Session tokens that do not expire on the HTTP server can allow an attacker unlimited time to guess or brute force a valid authenticated session token. An example is the "Remember Me" option on many retail websites. If a user's cookie file is captured or brute-forced, then an attacker can use these static-session tokens to gain access to that user's web accounts. Additionally, session tokens can be potentially logged and cached in proxy servers that, if broken into by an attacker, may contain similar sorts of information in logs that can be exploited if the particular session has not been expired on the HTTP server. To prevent Session Hijacking and Brute Force attacks from occurring to an active session, the HTTP server can seamlessly expire and regenerate tokens to give an attacker a smaller window of time for replay exploitation of each legitimate token. Token expiration can be performed based on number of requests or time.
 Session Forging/Brute-Forcing Detection and/or Lockout
Many websites have prohibitions against unrestrained password guessing, it can temporarily lock the account or stop listening to the IP address. With regard to session token brute-force attacks, an attacker can probably try hundreds or thousands of session tokens embedded in a legitimate URL or cookie for example without a single complaint from the HTTP server. Many intrusion-detection systems do look for this type of attack; penetration tests also often overlook this weakness in web e-commerce systems. Designers can use "booby trapped" session tokens that never actually get assigned but will detect if an attacker is trying to brute force a range of tokens. Misuse detection hooks can also be built in to detect if an authenticated user tries to manipulate their token to gain elevated privileges.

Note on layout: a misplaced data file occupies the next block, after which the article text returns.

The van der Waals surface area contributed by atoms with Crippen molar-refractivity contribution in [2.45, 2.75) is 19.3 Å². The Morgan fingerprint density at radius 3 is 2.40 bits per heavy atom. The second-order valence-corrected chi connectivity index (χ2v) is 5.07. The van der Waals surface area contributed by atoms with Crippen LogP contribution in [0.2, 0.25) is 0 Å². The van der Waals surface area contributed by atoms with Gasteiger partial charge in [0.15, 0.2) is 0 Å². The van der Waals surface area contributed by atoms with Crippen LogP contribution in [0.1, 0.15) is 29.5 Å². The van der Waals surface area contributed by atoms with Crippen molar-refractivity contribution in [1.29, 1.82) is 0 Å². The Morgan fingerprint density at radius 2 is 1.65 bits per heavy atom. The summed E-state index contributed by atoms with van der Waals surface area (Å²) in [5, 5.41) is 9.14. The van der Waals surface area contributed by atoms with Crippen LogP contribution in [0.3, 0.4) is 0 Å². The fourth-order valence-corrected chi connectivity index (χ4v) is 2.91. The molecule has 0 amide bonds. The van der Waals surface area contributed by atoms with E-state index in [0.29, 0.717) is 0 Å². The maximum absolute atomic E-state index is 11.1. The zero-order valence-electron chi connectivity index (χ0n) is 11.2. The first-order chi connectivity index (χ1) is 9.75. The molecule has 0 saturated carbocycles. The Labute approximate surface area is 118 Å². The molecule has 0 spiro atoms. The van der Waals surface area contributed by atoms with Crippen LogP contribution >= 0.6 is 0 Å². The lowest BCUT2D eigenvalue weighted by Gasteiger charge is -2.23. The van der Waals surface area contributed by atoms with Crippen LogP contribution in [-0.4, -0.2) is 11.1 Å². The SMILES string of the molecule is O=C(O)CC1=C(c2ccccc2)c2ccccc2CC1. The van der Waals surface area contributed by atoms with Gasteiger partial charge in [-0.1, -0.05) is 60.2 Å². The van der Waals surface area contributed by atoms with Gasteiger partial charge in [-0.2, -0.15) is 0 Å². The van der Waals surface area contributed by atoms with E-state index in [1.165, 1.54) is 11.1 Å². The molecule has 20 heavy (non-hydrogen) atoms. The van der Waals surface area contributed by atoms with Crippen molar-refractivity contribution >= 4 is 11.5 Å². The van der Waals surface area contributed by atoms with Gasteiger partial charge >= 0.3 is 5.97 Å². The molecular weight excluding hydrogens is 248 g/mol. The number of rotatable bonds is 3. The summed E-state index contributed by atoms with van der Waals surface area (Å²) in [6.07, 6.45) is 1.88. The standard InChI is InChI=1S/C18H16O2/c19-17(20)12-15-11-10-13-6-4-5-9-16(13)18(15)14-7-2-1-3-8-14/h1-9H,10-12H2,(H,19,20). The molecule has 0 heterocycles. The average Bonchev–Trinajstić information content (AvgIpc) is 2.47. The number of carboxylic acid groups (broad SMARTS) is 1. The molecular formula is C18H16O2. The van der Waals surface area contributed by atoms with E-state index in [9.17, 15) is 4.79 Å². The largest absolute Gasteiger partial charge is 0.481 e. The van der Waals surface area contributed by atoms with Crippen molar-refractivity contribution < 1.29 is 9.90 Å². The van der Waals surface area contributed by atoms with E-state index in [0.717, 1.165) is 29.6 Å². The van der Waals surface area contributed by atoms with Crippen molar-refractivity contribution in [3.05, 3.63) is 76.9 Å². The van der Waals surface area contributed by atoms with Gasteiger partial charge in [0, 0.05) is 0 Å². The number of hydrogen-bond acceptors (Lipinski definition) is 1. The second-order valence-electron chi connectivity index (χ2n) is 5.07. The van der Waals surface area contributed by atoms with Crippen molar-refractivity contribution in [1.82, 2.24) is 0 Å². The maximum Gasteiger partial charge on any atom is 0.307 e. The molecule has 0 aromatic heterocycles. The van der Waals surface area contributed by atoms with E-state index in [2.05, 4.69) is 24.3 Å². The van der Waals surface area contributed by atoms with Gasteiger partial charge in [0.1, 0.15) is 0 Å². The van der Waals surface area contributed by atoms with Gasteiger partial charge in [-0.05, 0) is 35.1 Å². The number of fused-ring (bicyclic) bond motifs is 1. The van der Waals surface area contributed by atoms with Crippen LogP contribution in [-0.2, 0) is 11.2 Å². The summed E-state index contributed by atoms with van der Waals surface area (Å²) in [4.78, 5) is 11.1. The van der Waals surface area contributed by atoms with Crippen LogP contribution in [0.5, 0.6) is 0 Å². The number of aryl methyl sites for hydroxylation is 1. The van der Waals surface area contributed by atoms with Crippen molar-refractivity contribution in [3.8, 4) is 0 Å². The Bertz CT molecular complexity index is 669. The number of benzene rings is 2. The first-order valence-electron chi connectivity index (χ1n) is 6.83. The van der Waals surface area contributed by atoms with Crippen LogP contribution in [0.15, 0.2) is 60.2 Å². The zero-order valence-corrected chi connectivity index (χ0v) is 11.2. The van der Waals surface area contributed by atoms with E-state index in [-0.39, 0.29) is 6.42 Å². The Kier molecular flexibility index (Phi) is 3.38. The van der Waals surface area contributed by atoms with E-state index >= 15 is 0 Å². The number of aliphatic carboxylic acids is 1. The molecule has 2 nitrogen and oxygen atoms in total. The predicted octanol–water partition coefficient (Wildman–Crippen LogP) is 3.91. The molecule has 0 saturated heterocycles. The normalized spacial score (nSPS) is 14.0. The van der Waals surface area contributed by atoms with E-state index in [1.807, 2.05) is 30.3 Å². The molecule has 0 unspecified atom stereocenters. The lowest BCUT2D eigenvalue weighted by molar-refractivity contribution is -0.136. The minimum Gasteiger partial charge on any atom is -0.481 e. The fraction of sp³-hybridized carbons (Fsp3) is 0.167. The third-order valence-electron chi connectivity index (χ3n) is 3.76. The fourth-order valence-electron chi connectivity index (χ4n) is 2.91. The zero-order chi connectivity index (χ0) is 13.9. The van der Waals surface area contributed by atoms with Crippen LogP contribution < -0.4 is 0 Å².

Session Re-Authentication
Critical user actions such as money transfer or significant purchase decisions should require the user to re-authenticate or be reissued another session token immediately prior to significant actions. Developers can also somewhat segment data and user actions to the extent where reauthentication is required upon crossing certain "boundaries" to prevent some types of cross-site scripting attacks that exploit user accounts.


 Session Token Transmission
If a session token is captured in transit through network interception, a web application account is then prone to a replay or hijacking attack. Typical web encryption technologies include but are not limited to Secure Sockets Layer (SSLv2/v3) and Transport Layer Security (TLS v1) protocols in order to safeguard the state mechanism token.


 Session Tokens on Logout
With the popularity of Internet Kiosks and shared computing environments on the rise, session tokens take on a new risk. A browser only destroys session cookies when the browser thread is torn down. Most Internet kiosks maintain the same browser thread. It is recommended to overwrite session cookies when the user logs out of the application.